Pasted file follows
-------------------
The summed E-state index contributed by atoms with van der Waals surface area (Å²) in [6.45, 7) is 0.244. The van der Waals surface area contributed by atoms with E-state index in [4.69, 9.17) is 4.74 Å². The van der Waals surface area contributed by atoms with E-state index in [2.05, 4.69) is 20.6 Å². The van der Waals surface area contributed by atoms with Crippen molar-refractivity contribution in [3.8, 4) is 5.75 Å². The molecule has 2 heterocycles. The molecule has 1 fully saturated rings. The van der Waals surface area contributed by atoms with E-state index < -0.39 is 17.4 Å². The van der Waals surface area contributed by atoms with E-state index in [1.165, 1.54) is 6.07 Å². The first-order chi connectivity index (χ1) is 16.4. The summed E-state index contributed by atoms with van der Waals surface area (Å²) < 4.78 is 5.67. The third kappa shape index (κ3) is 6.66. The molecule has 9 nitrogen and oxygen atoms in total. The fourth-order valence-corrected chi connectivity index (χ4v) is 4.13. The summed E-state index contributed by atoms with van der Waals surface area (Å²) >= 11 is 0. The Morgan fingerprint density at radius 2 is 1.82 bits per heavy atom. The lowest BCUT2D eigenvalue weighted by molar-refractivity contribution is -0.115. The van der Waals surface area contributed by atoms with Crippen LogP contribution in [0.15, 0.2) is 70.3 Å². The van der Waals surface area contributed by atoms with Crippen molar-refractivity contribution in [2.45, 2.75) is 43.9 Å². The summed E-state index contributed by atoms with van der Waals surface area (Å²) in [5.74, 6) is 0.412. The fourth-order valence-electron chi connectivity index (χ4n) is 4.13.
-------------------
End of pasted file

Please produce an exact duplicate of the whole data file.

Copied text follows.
The summed E-state index contributed by atoms with van der Waals surface area (Å²) in [6.45, 7) is 0.244. The van der Waals surface area contributed by atoms with E-state index in [4.69, 9.17) is 4.74 Å². The van der Waals surface area contributed by atoms with E-state index in [2.05, 4.69) is 20.6 Å². The van der Waals surface area contributed by atoms with Crippen molar-refractivity contribution in [3.8, 4) is 5.75 Å². The molecule has 2 heterocycles. The molecule has 1 fully saturated rings. The van der Waals surface area contributed by atoms with E-state index < -0.39 is 17.4 Å². The van der Waals surface area contributed by atoms with E-state index in [1.165, 1.54) is 6.07 Å². The first-order chi connectivity index (χ1) is 16.4. The summed E-state index contributed by atoms with van der Waals surface area (Å²) < 4.78 is 5.67. The third kappa shape index (κ3) is 6.66. The molecule has 9 nitrogen and oxygen atoms in total. The fourth-order valence-corrected chi connectivity index (χ4v) is 4.13. The summed E-state index contributed by atoms with van der Waals surface area (Å²) >= 11 is 0. The Morgan fingerprint density at radius 2 is 1.82 bits per heavy atom. The lowest BCUT2D eigenvalue weighted by molar-refractivity contribution is -0.115. The van der Waals surface area contributed by atoms with Crippen LogP contribution in [0.15, 0.2) is 70.3 Å². The van der Waals surface area contributed by atoms with Crippen molar-refractivity contribution in [2.45, 2.75) is 43.9 Å². The summed E-state index contributed by atoms with van der Waals surface area (Å²) in [5.74, 6) is 0.412. The fourth-order valence-electron chi connectivity index (χ4n) is 4.13.